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Hongarije: 30 min UMTS exposure and thermal pain threshold
Bron: www.ncbi.nlm.nih.gov/pubmed/23787775 .
10 juni 2013
Bioelectromagnetics. 2013 Jun 20. doi: 10.1002/bem.21801. (Epub ahead of print)
Effect of a single 30 min UMTS mobile phone-like exposure on the thermal pain threshold of young healthy volunteers.
Vecsei Z, Csathó A, Thuróczy G, Hernádi I.
Department of Experimental Neurobiology, Faculty of Sciences, University of Pécs, Pécs, Hungary; National Research Institute for Radiobiology and Radiohygiene (NRIRR), Budapest, Hungary.
One of the most frequently investigated effects of radiofrequency electromagnetic fields (RF EMFs) on the behavior of complex biological systems is pain sensitivity. Despite the growing body of evidence of EMF-induced changes in pain sensation, there is no currently accepted experimental protocol for such provocation studies for the healthy human population. In the present study, therefore, we tested the effects of third generation Universal Mobile Telecommunications System (UMTS) RF EMF exposure on the thermal pain threshold (TPT) measured on the surface of the fingers of 20 young adult volunteers. The protocol was initially validated with a topical capsaicin treatment. The exposure time was 30 min and the genuine (or sham) signal was applied to the head through a patch antenna, where RF EMF specific absorption rate (SAR) values were controlled and kept constant at a level of 1.75 W/kg. Data were obtained using randomized, placebo-controlled trials in a double-blind manner. Subjective pain ratings were tested blockwise on a visual analogue rating scale (VAS). Compared to the control and sham conditions, the results provide evidence for intact TPT but a reduced desensitization effect between repeated stimulations within the individual blocks of trials, observable only on the contralateral side for the genuine UMTS exposure. Subjective pain perception (VAS) data indicated marginally decreased overall pain ratings in the genuine exposure condition only. The present results provide pioneering information about human pain sensation in relation to RF EMF exposure and thus may contribute to cover the existing gap between safety research and applied biomedical science targeting the potential biological effects of environmental RF EMFs. Bioelectromagnetics © 2013 Wiley Periodicals, Inc.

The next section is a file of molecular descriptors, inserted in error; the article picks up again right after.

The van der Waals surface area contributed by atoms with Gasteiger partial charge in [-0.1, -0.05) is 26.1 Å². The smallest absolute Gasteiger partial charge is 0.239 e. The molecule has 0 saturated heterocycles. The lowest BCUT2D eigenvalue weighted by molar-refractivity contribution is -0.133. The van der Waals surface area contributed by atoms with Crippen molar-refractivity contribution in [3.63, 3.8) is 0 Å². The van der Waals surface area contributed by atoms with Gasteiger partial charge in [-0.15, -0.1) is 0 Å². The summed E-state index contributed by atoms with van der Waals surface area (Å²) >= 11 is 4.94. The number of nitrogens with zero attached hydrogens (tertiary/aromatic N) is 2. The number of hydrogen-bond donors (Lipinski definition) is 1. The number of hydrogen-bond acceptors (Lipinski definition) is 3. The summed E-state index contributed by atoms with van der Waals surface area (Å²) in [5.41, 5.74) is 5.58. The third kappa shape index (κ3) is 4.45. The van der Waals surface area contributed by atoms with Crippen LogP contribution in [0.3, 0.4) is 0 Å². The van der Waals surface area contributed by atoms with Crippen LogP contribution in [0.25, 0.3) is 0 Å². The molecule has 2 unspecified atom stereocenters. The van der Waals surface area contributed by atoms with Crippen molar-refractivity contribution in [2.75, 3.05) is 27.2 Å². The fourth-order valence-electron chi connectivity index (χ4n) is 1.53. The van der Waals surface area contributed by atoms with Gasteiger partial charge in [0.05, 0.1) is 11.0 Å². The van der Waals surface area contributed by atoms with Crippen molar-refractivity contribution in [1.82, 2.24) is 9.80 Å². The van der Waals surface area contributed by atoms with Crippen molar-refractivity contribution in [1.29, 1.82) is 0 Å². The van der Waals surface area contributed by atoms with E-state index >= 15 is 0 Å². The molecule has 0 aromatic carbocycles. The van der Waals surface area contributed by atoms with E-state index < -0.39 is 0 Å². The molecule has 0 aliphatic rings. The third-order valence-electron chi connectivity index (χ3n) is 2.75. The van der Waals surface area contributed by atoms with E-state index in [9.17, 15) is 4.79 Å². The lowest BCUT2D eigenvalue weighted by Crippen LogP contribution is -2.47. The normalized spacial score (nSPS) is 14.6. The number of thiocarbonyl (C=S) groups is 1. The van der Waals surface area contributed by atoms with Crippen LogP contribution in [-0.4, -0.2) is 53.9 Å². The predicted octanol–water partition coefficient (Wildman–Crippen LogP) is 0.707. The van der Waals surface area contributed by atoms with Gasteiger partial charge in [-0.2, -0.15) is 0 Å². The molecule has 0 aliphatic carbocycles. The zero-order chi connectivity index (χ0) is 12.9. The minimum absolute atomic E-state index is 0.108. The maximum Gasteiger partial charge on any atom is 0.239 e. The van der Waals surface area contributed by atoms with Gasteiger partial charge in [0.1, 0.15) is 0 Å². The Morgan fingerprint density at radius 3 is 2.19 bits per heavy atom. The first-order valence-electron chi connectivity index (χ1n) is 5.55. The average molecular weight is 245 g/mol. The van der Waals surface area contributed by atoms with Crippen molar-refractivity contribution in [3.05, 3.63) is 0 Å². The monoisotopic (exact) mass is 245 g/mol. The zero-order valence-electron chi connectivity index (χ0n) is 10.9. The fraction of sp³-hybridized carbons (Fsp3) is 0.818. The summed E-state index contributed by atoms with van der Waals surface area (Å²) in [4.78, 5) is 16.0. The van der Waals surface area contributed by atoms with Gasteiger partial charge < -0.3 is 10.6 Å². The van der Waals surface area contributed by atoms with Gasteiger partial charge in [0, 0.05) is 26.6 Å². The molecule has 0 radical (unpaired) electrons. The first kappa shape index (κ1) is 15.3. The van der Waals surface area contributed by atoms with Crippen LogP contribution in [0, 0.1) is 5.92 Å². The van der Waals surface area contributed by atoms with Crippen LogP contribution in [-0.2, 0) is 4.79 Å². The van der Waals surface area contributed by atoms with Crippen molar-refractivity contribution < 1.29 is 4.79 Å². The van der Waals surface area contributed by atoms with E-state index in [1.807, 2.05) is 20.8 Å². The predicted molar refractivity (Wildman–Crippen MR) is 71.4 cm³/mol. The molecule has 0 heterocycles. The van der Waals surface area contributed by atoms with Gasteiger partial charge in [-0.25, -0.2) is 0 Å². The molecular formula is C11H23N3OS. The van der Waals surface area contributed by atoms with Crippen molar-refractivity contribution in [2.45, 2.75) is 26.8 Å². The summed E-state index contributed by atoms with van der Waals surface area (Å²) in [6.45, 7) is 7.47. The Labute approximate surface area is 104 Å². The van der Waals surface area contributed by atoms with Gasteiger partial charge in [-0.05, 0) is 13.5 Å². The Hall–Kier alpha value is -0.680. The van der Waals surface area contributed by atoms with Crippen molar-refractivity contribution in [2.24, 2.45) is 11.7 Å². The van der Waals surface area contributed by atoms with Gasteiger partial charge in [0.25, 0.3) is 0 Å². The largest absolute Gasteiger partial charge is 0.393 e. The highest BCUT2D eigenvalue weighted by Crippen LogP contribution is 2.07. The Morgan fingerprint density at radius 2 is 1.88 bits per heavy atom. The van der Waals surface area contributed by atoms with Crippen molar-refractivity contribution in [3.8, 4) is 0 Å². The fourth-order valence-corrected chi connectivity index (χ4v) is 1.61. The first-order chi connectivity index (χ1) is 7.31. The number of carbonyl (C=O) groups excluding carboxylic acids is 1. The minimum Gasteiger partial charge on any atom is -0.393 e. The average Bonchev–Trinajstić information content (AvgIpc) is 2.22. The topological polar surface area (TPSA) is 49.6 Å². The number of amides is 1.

Copyright © 2013 Wiley Periodicals, Inc.
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